SINGAPORE – China issued approval permits to build coal power capacity equivalent to two large coal power plants per week in 2022, driven in part by surging growth in electricity demand triggered by a heatwave and record drought last year, a report published on Monday showed.
The jump in approvals, paradoxically, comes as China is dramatically ramping up investment in renewable energy, especially wind and solar, which the government hopes will meet growing energy needs and lead to less coal use.
Approvals were given to build 106 gigawatts (GW) of new capacity – roughly nine times Singapore’s total power generation capacity – the highest number of permit approvals since 2015.
The new capacity, if it was all built, would equate to about 106 power plants of 1GW each, the average size of a coal plant.
Coal power capacity starting construction in 2022 totalled 50GW. This was six times as much as that for the rest of the world combined and was also a more than 50 per cent increase from 2021, said the report.
“Many of these projects had their permits fast-tracked and moved to construction in a matter of months,” said the authors of the report by the Centre for Research on Energy and Clean Air (Crea), an international research organisation registered in Finland with staff across Asia and Europe, and Global Energy Monitor, a non-governmental organisation that tracks global energy projects.
The surge in approvals challenges Chinese President Xi Jinping’s pledge to reduce coal consumption during the 2026 to 2030 period and for the nation to reach net-zero emissions by 2060.
China is by far the world’s largest producer and consumer of coal, the single largest source of planet-warming carbon dioxide (CO2).
It is also the top greenhouse gas polluter and has the world’s largest fleet of coal-fired power plants – so any new additions raise the risk of even greater emissions and air pollution.
For example, a new 1GW coal plant running at the average utilisation rate of Chinese coal plants will emit about 3.2 million tonnes of CO2 per year – about the annual emissions of 695,000 cars.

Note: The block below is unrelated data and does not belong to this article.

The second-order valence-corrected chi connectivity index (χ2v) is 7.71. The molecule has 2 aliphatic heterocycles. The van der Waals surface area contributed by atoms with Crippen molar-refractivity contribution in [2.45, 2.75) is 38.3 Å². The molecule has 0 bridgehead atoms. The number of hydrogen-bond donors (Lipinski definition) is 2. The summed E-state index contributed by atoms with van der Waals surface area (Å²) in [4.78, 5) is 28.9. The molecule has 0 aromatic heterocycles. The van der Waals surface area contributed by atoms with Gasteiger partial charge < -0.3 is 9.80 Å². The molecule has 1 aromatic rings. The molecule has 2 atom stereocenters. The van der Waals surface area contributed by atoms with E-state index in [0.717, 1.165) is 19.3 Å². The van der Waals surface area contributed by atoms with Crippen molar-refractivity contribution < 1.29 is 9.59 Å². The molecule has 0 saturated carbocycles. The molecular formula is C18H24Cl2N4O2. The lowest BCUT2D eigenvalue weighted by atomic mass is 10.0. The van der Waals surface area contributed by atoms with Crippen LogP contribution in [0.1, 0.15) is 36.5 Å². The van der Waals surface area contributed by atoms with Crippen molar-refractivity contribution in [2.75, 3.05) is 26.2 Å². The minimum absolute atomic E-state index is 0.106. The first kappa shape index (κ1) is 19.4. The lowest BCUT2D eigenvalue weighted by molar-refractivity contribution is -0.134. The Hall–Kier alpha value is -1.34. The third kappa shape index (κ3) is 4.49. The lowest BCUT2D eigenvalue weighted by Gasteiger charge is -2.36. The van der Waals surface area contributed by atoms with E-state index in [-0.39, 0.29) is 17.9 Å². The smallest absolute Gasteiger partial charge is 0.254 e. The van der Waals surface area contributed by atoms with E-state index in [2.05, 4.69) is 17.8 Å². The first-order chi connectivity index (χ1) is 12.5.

The average utilisation rate of coal plants in China is just over 50 per cent.
Mr Lauri Myllyvirta, lead analyst for Crea, said officials in a number of provinces, including Guangdong, Jiangsu and Anhui, have been pushing for new coal plants to meet electricity needs and support power grids.
“The reason the new power plants are being built is the increase in momentary peak loads. Without investment in electricity storage, solar and wind power don’t do much to ensure that there is sufficient generation capacity available when these peak loads happen,” he told The Straits Times, adding that grids also need more investment to improve connections between provinces.
He said 2022’s summer heatwave and drought led to a surge in short-term power demand.
“The increase in peak loads combined with the historic drought and heatwave. This led to a drop in hydropower generation during the hottest weeks of the year, when electricity demand for cooling was high,” he added.
Coal-power plant approvals jumped in the second half of 2022 after the heatwave and drought. But ultimately, the building spree could prove wasteful.
“Building coal power plants to cover peak loads just a few days or weeks per year is a very costly way to address this issue and even more so because the utilisation and lifetime of the plants will be limited by China’s carbon targets,” Mr Myllyvirta said.
China’s rapid roll-out of new wind and solar power capacity will also undermine the long-term need for hundreds of new coal power plants, he said.
In 2022, China added 125GW of new wind and solar capacity, and a further 165GW of wind and solar capacity is targeted for 2023. He said China could reach its 2030 green energy target of 1,200GW by 2025 or 2026.
China is on track to begin meeting all of its electricity demand growth from clean energy starting in 2024. Ultimately, this means “there won’t be space for annual power generation from coal to increase”, Mr Myllyvirta said.
He added that the rapid additions of new green energy capacity mean China looks to be on track to start reducing coal consumption after 2025 or even sooner. This could be achieved by lowering the utilisation rate of coal power plants further, meaning that they operate for shorter periods and use less coal.
“The concern, however, is that adding hundreds of new coal power plants creates a strong interest for local governments and power companies to continue coal use and avoid a rapid phase-out. China’s targeted rate of emissions reductions after the peak is an open question and these kinds of vested interests make it harder to arrive at ambitious targets,” he said.